In January 2013, Israeli soldiers fatally shot four Palestinians in the West Bank and at least one in the Gaza Strip. In another case, a Palestinian was fatally shot near the Gaza military perimeter fence under circumstances as yet unclear. The military denies involvement in the latter incident.
According to B’Tselem’s preliminary inquiries into the five cases in which the Israeli military has accepted responsibility for the firing, the people killed were unarmed and posed no danger to the soldiers.
Samir ‘Awad being taken to hospital. Photo: ‘Abd a-Naser Murar, 15 January 2013.
Details of the five incidents:
11 January 2013: Anwar al-Mamluk, 20, of a-Shuja’iyeh neighborhood, Gaza City, fatally shot by soldiers near the Gaza military perimeter fence
15 January 2013: Samir ‘Awad, 17, of the village of Budrus, Ramallah District, fatally shot by soldiers beside the Separation Barrier near Budrus
18 January 2013: Saleh al-‘Amarin, 15, of al-‘Aza Refugee Camp, Bethlehem District, fatally shot by soldiers in al-A’yda Refugee Camp
23 January 2013: Lubna al-Hanash, 21, of Bethlehem, fatally shot by soldiers near Route 60, by al-‘Arrub Refugee Camp
Open-fire regulations prohibit the firing of live ammunition at people throwing stones, except in circumstances of real and immediate mortal danger. In stone-throwing incidents, including large-scale incidents, the military has at its disposal crowd control measures that should not be lethal when used according to instructions. The military is trained in dealing with such incidents, and is capable of doing so without lethal fire.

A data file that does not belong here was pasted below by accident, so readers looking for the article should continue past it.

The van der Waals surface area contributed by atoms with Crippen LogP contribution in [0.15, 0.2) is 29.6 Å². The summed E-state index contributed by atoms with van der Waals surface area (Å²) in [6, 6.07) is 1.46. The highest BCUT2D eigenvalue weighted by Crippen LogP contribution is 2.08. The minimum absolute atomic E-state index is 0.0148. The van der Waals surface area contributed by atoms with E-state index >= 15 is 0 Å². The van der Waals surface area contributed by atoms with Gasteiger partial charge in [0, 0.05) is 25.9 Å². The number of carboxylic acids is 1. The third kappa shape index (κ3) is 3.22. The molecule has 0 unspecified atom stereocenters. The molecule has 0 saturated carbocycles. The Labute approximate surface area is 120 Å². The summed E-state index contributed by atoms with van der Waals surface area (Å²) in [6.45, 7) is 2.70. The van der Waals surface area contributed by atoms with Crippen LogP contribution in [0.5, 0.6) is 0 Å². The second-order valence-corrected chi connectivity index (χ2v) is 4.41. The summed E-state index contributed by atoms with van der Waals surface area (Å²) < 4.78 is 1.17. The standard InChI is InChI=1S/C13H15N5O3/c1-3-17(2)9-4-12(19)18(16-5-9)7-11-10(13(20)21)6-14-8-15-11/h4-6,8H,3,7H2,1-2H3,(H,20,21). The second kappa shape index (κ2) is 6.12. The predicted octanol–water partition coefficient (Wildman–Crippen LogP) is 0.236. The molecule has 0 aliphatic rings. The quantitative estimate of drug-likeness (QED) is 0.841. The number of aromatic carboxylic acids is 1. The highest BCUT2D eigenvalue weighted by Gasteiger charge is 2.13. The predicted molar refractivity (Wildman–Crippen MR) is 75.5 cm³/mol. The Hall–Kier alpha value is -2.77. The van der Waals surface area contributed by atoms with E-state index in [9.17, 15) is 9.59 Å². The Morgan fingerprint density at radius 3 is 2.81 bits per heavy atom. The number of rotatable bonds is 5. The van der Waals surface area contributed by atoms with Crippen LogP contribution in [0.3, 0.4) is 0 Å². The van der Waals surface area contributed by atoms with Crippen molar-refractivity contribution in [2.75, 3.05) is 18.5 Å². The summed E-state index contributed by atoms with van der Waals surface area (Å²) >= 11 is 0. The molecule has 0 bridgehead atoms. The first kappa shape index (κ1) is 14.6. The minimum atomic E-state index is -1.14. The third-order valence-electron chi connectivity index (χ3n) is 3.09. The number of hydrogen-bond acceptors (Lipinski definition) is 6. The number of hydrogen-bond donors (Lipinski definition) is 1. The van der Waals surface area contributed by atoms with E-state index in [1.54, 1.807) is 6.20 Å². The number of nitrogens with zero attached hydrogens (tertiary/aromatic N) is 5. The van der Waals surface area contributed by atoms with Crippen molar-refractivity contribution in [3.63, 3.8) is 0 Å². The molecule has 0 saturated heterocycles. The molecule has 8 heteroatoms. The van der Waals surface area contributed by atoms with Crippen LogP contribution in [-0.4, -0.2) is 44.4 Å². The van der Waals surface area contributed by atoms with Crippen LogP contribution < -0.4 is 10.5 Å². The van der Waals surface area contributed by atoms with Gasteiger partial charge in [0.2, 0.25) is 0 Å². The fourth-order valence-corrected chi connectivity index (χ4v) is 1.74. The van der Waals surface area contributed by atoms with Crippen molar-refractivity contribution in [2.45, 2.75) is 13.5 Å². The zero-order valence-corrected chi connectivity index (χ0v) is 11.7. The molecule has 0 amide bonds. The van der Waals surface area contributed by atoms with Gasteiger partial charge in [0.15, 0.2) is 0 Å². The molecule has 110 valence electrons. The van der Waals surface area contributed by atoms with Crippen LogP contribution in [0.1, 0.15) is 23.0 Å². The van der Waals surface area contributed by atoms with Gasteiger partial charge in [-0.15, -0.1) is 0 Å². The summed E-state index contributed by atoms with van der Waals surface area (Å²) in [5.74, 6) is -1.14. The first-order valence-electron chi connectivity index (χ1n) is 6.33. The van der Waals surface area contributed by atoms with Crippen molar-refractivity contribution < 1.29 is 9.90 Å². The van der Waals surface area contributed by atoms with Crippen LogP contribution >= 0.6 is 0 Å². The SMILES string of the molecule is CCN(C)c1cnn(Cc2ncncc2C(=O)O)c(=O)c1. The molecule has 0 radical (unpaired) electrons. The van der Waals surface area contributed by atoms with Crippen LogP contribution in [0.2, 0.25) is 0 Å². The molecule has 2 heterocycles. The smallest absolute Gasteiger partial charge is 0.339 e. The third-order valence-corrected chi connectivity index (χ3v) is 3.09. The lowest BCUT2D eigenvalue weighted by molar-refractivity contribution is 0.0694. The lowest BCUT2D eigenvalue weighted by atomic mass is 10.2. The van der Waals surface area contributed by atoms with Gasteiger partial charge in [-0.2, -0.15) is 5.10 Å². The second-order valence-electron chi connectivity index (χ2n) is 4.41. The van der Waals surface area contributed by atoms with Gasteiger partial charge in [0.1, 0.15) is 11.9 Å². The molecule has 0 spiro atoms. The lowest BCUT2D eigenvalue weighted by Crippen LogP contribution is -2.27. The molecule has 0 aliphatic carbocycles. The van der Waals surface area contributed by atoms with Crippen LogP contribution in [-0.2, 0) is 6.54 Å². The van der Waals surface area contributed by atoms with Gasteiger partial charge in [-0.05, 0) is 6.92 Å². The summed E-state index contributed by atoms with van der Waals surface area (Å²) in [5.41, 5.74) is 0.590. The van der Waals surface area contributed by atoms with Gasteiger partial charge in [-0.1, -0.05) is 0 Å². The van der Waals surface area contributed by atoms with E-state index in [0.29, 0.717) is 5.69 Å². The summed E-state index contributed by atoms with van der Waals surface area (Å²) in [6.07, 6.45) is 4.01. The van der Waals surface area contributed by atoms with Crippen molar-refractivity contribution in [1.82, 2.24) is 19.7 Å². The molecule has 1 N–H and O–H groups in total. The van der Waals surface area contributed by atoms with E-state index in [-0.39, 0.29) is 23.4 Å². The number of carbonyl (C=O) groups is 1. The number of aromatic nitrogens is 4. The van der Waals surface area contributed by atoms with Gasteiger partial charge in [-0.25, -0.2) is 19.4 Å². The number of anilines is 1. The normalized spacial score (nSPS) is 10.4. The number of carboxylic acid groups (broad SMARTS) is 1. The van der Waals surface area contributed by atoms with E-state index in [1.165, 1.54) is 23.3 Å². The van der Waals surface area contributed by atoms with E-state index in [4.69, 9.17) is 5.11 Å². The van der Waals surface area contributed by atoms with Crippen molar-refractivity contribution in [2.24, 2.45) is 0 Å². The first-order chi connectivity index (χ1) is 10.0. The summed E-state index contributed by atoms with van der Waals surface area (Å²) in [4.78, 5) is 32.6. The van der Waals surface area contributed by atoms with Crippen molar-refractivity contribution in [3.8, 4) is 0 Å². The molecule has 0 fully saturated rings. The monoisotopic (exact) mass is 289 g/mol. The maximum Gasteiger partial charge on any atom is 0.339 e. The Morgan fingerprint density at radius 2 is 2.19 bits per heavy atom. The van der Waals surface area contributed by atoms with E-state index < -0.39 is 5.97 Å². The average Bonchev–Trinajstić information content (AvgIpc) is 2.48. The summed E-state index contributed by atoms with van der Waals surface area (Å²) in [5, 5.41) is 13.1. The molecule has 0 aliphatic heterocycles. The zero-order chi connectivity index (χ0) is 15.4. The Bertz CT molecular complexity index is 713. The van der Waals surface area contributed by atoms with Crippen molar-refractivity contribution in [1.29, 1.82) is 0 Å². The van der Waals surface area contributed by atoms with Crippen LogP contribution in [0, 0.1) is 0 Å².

As of April 2011, a Military Police Investigations Unit (MPIU) inquiry is opened immediately into every West Bank killing of a Palestinian not taking part in hostilities. Accordingly, MPIU investigations have been opened in all four of the above-mentioned cases in the West Bank. Insofar as is known to B'Tselem, an MPIU investigation has not yet been opened into the circumstances of the death of Anwar al-Mamluk in Gaza.
B’Tselem is monitoring the MPIU investigations and would emphasize that, in addition to investigating the circumstances of each incident, the investigators must also examine the written and oral directives conveyed to the soldiers involved. The investigators must confirm that the soldiers were clearly instructed that live fire is permissible only in exceptional cases of immediate and mortal danger, and that the use of live fire under any other circumstances is unacceptable and unlawful. If the soldiers are found to have been instructed otherwise, steps must be taken against those responsible.